Assistant Professor of Management Peter Jennings said he learned the meaning of leadership, when he served in the Gulf War, Iraq, and Afghanistan.
“My class teaches leadership, something you can’t evaluate through a written test,” Jennings said. “It’s something learned through experience, whether on the battlefield or on the basketball court, only later recognized as impulse decisions that could forever impact lives.”
Coming from Leavey School of Business at Santa Clara University in California, Jennings brought his experience and knowledge as a thrice-deployed Marine Infantry Platoon leader to Hillsdale College this semester, when he joined the expanding business department to teach what it means to be a leader.
“Management is not a technical subject,” Jennings said. “The challenge is handling people and politics within it. I agreed to teach leadership here because my experience at business schools taught the idea that business education is missing something.”
That human element shows in coursework and classes through engaging lectures and self-reflective papers, senior Kie Kababik said.
“Especially in a business setting, Professor Jennings stresses that the well-being of a company lies within the happiness of the employees,” Kababik said. “It’s more important to understand how to work toward a goal with people rather than coerce them with fear if they don’t hit that goal. That’s the difference between a leader and a boss.”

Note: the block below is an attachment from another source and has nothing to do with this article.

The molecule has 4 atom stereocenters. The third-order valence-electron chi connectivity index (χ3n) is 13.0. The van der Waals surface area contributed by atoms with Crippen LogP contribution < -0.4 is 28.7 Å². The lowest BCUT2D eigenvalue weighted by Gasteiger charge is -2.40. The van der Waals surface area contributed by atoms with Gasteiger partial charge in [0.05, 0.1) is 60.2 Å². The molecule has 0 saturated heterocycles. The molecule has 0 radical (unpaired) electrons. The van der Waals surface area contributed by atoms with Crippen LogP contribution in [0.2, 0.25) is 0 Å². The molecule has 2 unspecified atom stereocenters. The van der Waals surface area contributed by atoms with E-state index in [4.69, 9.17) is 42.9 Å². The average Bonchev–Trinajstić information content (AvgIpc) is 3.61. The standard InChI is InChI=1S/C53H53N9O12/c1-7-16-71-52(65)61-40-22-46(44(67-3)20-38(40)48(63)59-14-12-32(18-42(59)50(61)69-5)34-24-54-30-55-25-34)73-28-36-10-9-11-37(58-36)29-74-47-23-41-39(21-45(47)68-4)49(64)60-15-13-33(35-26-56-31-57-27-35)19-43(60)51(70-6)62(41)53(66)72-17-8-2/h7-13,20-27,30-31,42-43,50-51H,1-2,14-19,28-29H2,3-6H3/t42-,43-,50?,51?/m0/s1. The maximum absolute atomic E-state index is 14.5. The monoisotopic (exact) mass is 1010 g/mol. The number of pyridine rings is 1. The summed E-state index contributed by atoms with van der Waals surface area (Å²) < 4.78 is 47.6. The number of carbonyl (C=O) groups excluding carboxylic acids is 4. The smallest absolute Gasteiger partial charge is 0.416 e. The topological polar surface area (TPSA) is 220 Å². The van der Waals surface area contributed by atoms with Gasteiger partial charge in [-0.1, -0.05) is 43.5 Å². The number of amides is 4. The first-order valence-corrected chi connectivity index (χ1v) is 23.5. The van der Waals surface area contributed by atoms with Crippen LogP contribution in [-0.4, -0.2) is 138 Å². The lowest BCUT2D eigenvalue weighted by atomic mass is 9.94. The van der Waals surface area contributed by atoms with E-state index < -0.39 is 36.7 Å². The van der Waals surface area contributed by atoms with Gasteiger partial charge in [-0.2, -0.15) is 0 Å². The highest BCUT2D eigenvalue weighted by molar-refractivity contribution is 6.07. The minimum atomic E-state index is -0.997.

Having earned his bachelor’s in economics from Miami University, his master’s in business administration in supply chain management from Michigan State University, and a doctorate in management from Arizona State University, Jennings said he knows his approach to management training is unique.
“I can’t teach business like this anywhere else,” he said. “Michigan State University students will graduate with a lot of technical knowledge having read about Lloyd Blankfein, while our students will graduate with knowledge of Marcus Aurelius and what virtue is. Blankfein may be the CEO of Goldman Sachs, but Aurelius was the CEO of the Roman Empire.”
Jennings comes from a family of leaders. His three brothers were a CEO and chief financial officers of medical supplies and instruments companies, but Jennings made his mark elsewhere.
“The corporate life wasn’t for me,” he said. “My brothers always talked about prestigious positions and company events, but the idea of having a desk job terrified me. I was a lousy student and preferred engaging activities like hockey and lacrosse over academics.”
Instead, Jennings worked in hard disk drive manufacturing for International Business Machines in Asia and Thailand. After serving in the military, he was a research director for the U.S. Army Center for the Army Profession and Ethic at the U.S. Military Academy at West Point in New York state.
He served in the Gulf War from 1990 – 1991, in Iraq from 2004 – 2005, and in Afghanistan in 2010.
When Jennings came to Hillsdale after applying for his position, he taught a class for a panel of judges, which included students and faculty.
“We were all impressed with his demeanor in how he handled the classroom,” business and economics department chairman David Paas said. “His teaching experience at West Point definitely gleamed through his lecture, and Dr. Larry Arnn specifically hired him to teach leadership.”
And those lessons are going to focus on the relational aspects of leadership, Jennings said.
“In business, life happens,” he said. “Strife, marriages, divorces, and ambition cloud the workplace, but you must get people to cooperate. That’s not taught in business school. Anywhere from Homer to ‘Beowulf’ is the essence of business. You must integrate life lessons taught by classic literature to win the game of business.”